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Home is (maybe) where the offense is03/06/2013 10:39 AM ET
By Ashley Marshall / Special to MLB.com
Not all baseball stadiums are created equal. The dimensions of the outfield, quantity of foul ground, heights of boundary walls and inclusion or absence of batter's eyes in the outfield play parts in the physical makeup of a ballpark. Likewise, altitude and humidity can have drastic effects on statistics for hitters and pitchers alike.
So, next time you're looking at a prospect's stats, consider the context in which they were accumulated. Especially at the extremes, ballpark context can make a massive difference in how a player's stats reflect actual performance.
Here's a look at the average number of runs per game for 21 leagues between 2008 and 2012.
But just as there are quirky dimensions and thin-air ballparks across pro ball, the way runs have been scored is also different. Statistically, there were 4.3 runs scored per game in the National League and Rookie-level Gulf Coast League. But while you're likely to see more extra-base hits at a Major League game, a greater percentage of those same 4.3 runs in the GCL have come via walks and errors.
To complement the bar chart above, here's a look at the run environment of those 21 leagues over the same five-year span.
OFFENSIVE STATISTICS BY LEAGUE, 2008-2012
A greater percentage of hits went for home runs at the highest level, as evidenced by the fact that over the past five years the American and National Leagues have ranked first and tied for second respectively in home run percentage.
Perhaps unsurprisingly, pitcher command has been worse at a younger age and a lower level. Four of the five leagues with the worst non-intentional walk rate were Class A Short-Season or Rookie-level leagues. Similarly, fielding percentage correlated directly with level.
Looking at specific Minor League classifications, there were differences between levels and often significant ones within levels.
At Triple-A, the PCL has been much more of a hitters' league than the International League. This was fueled by a higher batting averages as well as greater walk and home run rates. Stadiums such as the hitter-friendly Isotopes Park (Albuquerque), Aces Ballpark (Reno) and Security Service Field (Colorado Springs) were big contributors to those numbers.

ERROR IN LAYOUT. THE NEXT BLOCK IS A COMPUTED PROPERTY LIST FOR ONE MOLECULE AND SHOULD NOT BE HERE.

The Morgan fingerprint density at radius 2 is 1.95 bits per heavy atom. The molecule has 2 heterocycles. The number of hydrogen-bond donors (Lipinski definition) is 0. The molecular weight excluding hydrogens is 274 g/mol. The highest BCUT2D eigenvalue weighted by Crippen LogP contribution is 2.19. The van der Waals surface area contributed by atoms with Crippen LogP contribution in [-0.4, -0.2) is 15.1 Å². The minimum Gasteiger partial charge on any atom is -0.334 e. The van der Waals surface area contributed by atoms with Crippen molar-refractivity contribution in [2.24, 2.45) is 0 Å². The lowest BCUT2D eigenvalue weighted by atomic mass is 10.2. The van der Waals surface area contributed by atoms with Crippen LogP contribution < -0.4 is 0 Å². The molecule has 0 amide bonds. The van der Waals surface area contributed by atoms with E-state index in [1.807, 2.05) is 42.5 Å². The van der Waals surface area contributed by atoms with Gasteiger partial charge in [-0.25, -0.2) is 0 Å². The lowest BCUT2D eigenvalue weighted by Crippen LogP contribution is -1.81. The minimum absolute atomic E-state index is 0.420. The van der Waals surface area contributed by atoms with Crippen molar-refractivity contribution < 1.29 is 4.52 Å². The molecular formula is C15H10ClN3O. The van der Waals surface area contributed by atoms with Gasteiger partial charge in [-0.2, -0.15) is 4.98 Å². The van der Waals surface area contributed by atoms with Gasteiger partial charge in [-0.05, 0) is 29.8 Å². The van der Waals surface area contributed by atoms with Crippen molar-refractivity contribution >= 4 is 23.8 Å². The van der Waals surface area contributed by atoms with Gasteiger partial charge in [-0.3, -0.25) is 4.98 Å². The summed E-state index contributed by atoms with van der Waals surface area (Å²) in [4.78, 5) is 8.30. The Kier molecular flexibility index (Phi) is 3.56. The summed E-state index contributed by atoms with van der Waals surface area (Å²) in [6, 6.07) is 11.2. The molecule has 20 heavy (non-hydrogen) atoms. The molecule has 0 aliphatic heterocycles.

By contrast, the three Double-A leagues were among the most balanced of any classification. Separated by just 0.2 runs per game, the Eastern, Southern and Texas Leagues sported similar batting averages, on-base percentages and slugging percentages.
At the other end of the spectrum, Class A Advanced remained one of the most unbalanced levels in professional baseball as the California League continued to live up to its reputation as a hitters' haven. Stats across the board (batting average, OBP, OPS, walks and home run rate) were higher than in the Carolina League -- generally a neutral environment -- and the Florida State League -- a notorious pitchers league which boasted the fewest runs/game and the only full-season league with a five-year OPS below .700.
Further down the chain stand the two evenly balanced, mostly neutral Class A leagues and a pair of short-season leagues which featured more walks, more errors and fewer homers.
At the lowest level -- Rookie ball -- were extreme hitters environments (Pioneer and Arizona Leagues) and stingy pitchers leagues (Gulf Coast and Dominican Summer Leagues). The GCL and DSL featured the two lowest five-year batting averages and home run rates as well as the two highest walk rates and fielding percentages.
Here's an in-depth look at the park factors for each of the full-season stadiums since 2010. Where a club has relocated or changed leagues, two parks between the three years were listed. The table looked at three counting stats -- runs, home runs and hits -- and used a formula to help compare one park from another.
((Runs scored at home + runs allowed at home)/(Home games)) / ((Runs scored on the road + runs allowed on the road)/(Road games))